What Is Desk Checking?

By Carol Finch

Desk checking is an informal manual test that programmers can use to verify coding and algorithm logic before a program launch. This enables them to spot errors that might prevent a program from working as it should. Modern debugging tools make desk checking less essential than it was in the past, but it can still be a useful way of spotting logic errors.

Desk Checking Overview

Desk checking is a similar process to proofreading; in this exercise, the programmer runs through lines of code to identify errors and to check logic. Typically, the programmer will print out the code and go through it in a pencil and paper exercise. He may run a manual test on algorithms, checking that they work correctly and contain no coding errors. This usually involves creating a table with columns containing line numbers, variables, conditions, and inputs and outputs, depending on the checks he is making.

Advantages of Desk Checking

Even experienced programmers make mistakes -- a desk check may help catch and fix them before a program goes through a formal run. Running a desk check is quick and inexpensive. The programmer who wrote the code typically checks it herself; if she identifies issues, she can fix them on the spot before the project moves onto the next stage. If she doesn't desk check and an error causes problems later down the line, it might delay a project. Errors may also be harder to identify at a later stage.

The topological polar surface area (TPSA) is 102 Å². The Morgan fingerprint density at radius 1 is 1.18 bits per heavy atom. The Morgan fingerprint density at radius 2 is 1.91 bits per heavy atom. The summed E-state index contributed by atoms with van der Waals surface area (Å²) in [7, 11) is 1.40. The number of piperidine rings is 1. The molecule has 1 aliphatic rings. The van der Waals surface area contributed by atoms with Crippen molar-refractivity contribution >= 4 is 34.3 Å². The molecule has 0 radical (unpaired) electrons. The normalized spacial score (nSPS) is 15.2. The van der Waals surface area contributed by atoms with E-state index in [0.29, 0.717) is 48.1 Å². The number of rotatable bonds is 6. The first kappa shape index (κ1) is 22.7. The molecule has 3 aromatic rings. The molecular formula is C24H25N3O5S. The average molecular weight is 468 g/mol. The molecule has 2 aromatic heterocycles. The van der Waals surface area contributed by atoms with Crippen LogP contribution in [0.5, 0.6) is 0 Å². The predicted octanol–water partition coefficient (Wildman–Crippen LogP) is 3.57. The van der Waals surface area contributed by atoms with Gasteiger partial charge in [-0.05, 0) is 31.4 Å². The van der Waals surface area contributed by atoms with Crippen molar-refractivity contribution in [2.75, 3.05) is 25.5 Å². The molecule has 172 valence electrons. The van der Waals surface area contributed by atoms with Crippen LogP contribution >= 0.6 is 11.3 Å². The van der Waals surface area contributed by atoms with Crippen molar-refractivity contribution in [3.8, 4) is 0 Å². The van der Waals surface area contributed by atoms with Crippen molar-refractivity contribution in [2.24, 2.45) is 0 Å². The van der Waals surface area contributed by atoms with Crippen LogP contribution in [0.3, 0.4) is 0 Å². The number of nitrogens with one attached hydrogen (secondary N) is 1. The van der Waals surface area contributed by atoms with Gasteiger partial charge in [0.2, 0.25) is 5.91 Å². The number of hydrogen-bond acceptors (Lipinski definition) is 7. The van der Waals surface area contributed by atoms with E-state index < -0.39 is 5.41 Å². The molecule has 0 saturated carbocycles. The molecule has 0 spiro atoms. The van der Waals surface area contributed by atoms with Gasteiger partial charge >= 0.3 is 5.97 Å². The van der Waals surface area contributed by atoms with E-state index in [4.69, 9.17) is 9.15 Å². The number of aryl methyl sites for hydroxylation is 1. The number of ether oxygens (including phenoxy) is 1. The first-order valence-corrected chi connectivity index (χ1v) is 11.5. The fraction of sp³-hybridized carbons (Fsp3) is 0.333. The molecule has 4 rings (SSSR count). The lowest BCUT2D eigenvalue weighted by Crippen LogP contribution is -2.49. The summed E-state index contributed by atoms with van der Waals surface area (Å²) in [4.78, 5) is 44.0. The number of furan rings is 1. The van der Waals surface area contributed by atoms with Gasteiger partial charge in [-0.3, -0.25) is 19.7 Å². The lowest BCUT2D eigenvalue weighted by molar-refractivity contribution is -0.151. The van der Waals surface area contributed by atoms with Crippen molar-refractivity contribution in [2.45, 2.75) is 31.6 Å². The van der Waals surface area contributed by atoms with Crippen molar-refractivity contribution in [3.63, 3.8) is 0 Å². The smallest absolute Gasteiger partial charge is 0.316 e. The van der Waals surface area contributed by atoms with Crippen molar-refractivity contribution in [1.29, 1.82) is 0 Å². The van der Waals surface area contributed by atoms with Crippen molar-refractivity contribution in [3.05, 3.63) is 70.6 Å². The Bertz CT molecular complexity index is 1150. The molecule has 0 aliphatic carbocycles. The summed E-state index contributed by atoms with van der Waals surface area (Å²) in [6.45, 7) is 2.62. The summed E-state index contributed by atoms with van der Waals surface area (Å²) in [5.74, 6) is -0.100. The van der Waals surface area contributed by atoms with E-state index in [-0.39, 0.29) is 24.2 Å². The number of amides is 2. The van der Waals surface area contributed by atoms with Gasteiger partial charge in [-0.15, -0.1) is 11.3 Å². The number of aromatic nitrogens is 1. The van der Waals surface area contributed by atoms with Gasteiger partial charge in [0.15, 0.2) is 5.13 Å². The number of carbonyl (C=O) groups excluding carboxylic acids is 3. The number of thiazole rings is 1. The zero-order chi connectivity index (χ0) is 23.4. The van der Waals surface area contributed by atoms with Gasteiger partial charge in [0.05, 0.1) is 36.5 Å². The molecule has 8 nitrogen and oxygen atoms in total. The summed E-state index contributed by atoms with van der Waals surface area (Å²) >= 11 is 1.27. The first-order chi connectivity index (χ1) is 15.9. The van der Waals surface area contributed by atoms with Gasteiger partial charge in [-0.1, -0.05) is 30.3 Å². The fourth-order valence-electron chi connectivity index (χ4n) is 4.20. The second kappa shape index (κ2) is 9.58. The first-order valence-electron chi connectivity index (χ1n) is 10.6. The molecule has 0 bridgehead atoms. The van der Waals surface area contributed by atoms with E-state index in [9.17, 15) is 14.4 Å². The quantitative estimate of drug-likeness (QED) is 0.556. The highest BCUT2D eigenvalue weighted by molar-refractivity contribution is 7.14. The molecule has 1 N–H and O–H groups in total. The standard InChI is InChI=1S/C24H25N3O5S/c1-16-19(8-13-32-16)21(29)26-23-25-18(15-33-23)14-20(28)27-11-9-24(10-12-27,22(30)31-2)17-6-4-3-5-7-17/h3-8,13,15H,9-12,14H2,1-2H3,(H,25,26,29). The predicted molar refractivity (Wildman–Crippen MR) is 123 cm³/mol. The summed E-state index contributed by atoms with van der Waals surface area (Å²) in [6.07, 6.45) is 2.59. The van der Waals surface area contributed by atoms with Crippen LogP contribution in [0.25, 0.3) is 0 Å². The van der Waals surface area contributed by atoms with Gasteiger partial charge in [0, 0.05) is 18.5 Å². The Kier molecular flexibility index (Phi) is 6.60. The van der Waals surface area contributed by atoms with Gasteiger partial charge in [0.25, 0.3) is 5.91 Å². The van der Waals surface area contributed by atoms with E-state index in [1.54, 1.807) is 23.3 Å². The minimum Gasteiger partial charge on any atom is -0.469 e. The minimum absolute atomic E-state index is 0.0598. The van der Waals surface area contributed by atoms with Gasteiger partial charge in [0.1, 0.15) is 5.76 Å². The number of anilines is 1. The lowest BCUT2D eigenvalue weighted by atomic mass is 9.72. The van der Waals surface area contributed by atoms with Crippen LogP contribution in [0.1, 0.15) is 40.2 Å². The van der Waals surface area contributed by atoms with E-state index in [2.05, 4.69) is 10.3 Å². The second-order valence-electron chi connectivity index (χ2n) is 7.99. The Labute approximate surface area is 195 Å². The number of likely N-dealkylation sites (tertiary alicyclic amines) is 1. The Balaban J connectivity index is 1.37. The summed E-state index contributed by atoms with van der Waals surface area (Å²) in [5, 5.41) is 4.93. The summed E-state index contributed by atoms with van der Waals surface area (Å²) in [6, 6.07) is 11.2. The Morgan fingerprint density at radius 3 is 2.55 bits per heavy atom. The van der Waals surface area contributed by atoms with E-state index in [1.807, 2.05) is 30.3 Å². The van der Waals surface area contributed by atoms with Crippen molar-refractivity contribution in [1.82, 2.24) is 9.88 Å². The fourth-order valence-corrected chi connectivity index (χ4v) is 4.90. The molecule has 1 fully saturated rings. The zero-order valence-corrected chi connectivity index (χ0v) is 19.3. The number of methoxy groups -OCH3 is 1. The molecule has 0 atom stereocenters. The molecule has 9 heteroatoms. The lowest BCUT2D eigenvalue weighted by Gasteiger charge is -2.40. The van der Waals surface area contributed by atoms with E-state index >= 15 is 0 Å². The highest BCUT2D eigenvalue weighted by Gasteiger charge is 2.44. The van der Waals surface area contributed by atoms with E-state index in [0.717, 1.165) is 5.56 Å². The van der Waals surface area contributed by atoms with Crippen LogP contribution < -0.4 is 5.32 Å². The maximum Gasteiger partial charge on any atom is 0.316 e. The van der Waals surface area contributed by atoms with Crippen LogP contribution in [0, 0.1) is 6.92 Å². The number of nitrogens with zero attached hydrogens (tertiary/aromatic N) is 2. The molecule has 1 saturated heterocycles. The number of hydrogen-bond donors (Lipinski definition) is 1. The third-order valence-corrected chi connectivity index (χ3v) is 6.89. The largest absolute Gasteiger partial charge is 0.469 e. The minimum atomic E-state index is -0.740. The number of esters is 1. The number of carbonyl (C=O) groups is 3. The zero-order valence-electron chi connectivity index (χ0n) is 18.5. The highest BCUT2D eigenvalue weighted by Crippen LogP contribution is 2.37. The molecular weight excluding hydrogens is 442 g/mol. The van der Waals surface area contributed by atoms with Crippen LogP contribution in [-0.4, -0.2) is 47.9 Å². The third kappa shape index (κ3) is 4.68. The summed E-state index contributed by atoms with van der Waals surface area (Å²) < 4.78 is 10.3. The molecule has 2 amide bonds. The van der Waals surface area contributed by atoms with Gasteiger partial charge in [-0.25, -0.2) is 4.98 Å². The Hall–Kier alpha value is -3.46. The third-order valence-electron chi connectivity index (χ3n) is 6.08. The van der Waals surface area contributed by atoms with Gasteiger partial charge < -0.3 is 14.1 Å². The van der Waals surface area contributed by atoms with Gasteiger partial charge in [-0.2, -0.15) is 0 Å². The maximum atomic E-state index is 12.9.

Disadvantages of Desk Checking

A desk check does not guarantee that a programmer will find mistakes. It is also subject to human error. Programmers may miss things that need to be fixed, simply because they wrote the code themselves and are too close to it to be objective. Getting a different programmer to desk check may solve this issue. However, the person running the check also needs to understand the requirements behind the code before he can evaluate if it will work.

Desk Checking and the Structured Walkthrough

Desk checking is sometimes part of a broader testing process. In a structured walkthrough, for example, the programmer is part of a peer group that reviews and analyzes the work prior to launch. The programmer typically gives the materials for review to group members before the meeting. During the meeting itself, she walks the group through the code. Ideally, the group will spot errors if they exist or make viable suggestions for improvement. Projects may have one or more walkthrough stages, checking issues such as the understanding of requirements and coding accuracy.